Cryptomnesia: when your brain plagiarizes itself

Cryptomnesia: when your brain plagiarizes itself

It is quite common to believe that the emotional aspects of people are unconscious and that, on the contrary, the world of cognition is of a conscious nature. However, the truth is that even cognitive processes such as decision making and memory retrieval do not escape the logic of the unconscious.

The cryptomnesia is proof of this.

What is cryptomnesia?Starting with an example

It’s possible that in one of those intervals of dead time that the day to day is plagued with, without hardly intending it, a catchy melody that, after the first few seconds, you have developed until you compose in your imagination something that looks a lot like a complete piece of music, ready to be marketed.

These cases are very frustrating for people who do not know how to translate music into staves and do not even have the means to record the sound of the new composition. However, these same people have reason for optimism. They save themselves the trouble of having to find out later that what seemed like an original melody is actually an overloaded and unnecessarily long version of the music playing in a shampoo commercial.

Of course, this kind of experience is difficult to explain to someone who believes that our own memory has no secrets for us because, being subject to the orders of our conscience, it cannot be governed by rules that are too capricious or beyond our control. If you are one of these people, you may be interested in reading about cryptomnesia, or hidden memory.

False memories

The example of the musical melodies you have just read is intimately connected with the cases of involuntary plagiarism that have come to be embodied in all kinds of albums and vinyls and from which not even some famous rock bands escape. In the same way, certain “evidences” about memories about past lives are not even deceptions cleverly concocted by a group of people with a desire to be the protagonist, but situations in which people who theoretically do not know certain past information have previously accessed this information, even though they do not remember it and therefore are totally sincere about their beliefs.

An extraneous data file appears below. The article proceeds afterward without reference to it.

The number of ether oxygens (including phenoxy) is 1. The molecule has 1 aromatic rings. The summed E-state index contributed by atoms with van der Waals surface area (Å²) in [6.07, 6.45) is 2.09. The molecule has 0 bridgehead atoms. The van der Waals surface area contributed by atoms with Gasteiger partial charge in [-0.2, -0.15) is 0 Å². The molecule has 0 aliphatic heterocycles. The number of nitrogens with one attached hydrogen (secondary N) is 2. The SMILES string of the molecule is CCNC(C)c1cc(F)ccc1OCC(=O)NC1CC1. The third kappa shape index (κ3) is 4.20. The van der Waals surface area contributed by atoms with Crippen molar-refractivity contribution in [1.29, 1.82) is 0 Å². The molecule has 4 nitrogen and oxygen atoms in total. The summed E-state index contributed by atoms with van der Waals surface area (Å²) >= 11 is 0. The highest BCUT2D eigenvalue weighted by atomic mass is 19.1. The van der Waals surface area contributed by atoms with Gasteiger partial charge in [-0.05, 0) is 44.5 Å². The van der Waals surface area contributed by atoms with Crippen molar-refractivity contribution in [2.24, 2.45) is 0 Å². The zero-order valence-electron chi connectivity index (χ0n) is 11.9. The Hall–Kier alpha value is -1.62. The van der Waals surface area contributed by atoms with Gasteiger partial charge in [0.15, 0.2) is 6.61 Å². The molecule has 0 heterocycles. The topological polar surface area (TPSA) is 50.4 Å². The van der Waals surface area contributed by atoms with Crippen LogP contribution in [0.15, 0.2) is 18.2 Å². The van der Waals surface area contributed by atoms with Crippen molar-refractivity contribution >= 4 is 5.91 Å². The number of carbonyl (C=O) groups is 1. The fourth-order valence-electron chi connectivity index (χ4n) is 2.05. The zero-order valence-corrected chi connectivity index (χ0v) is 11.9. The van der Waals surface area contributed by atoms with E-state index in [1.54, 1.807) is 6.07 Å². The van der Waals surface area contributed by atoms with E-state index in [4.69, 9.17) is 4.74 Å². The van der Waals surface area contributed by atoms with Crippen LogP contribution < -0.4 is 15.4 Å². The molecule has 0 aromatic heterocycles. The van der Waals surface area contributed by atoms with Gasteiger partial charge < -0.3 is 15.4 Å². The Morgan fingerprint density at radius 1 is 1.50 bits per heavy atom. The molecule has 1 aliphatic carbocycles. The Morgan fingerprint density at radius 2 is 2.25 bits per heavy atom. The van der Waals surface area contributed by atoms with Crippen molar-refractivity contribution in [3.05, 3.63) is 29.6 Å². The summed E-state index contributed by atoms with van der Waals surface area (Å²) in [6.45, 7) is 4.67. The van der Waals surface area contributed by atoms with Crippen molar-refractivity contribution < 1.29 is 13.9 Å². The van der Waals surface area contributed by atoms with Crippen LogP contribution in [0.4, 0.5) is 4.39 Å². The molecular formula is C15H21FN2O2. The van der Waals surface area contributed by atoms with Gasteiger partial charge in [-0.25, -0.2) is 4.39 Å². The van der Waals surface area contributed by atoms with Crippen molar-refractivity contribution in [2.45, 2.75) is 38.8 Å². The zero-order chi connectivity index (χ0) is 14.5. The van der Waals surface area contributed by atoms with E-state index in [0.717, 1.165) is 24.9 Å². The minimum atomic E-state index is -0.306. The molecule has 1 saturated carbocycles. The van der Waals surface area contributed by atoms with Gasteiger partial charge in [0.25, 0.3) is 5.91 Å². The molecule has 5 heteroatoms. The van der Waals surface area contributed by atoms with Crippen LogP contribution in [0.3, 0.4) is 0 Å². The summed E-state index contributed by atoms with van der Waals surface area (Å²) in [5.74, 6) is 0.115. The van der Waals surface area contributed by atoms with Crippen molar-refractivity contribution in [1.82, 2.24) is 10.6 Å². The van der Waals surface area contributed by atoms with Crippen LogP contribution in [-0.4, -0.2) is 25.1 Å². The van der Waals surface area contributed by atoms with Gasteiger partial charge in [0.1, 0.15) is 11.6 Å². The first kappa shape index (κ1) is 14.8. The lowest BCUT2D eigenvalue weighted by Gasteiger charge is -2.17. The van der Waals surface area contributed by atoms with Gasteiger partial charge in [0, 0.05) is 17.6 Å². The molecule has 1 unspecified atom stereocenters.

In all these events, a standard is met: there are memories that have apparently been forgotten to reappear confused with the present time .

All these cases and anecdotes are examples of a phenomenon we call cryptomnesia or, what is the same, hidden memory. In short, cryptomnesia is a psychological process by which memories are recovered as if they were original experiences lived for the first time and that apparently have been forged directly in the thought of the person who experiences it. This recovered information is actually that which corresponds to a memory that had been forgotten, although not completely.

Above all, cryptomnesia can be understood as the opposite of what is experienced during a déjà vu. If in the latter a new experience is lived as if it were a memory forgotten until that moment, in cryptomnesia there is a real memory that goes unnoticed by the conscious mental processes for a while until it manifests itself again as a new experience .

Not everything is just plagiarism

What has been explained so far may give the false impression that cryptomnesia occurs in cases where other people are plagiarized without meaning to, as if the memories that pass through this false oblivion had to refer to the ideas of others or experiences linked to the outside world.

The truth is that among the forms in which hidden memory is expressed, there can also be self-plagiarism . An idea or thought of one’s own is perfectly susceptible to passing under the mantle of cryptomnesia, although surely these cases are not as badly seen as the previous ones.

Cryptomnesia as seen from the laboratory

Although the hidden memory has its raw material in the great variety of experiences to which we are submitted in our daily life, it is also possible to study cryptomnesia in a much simpler and aseptic environment: the experimental laboratory. These investigations usually involve groups of volunteers who come up with possible answers to a question that is posed to them.

In a second phase, the volunteers have to remember whether or not certain contributions are of their own making. In this context it has been seen that cryptomnesia is relatively frequent, and it is not uncommon for many individuals to become convinced that the ideas that others have expressed a few minutes ago are their own. It has even been seen that the emotional state of people can influence the frequency with which these unconscious plagiarisms occur .

So, the next time you think you have power over the processes that govern your memory, remember that both memory and the illusion of consciously controlling it are in charge of the unknown: your hidden psychological processes.

Bibliographic references:

  • Brédart, S., Lampinen, J. M. and Defeldre, A. C. (2003). Phenomenal characteristics of cryptomnesia. Memory, 11(1), pp. 1 – 11.
  • Gingerich, A. C. and Dodson, C. S. (2012). Sad mood reduces inadvertent plagiarism: Effects of affective state on source monitoring in cryptomnesia. Motivation and Emotion, 37(2), pp. 355 – 371.

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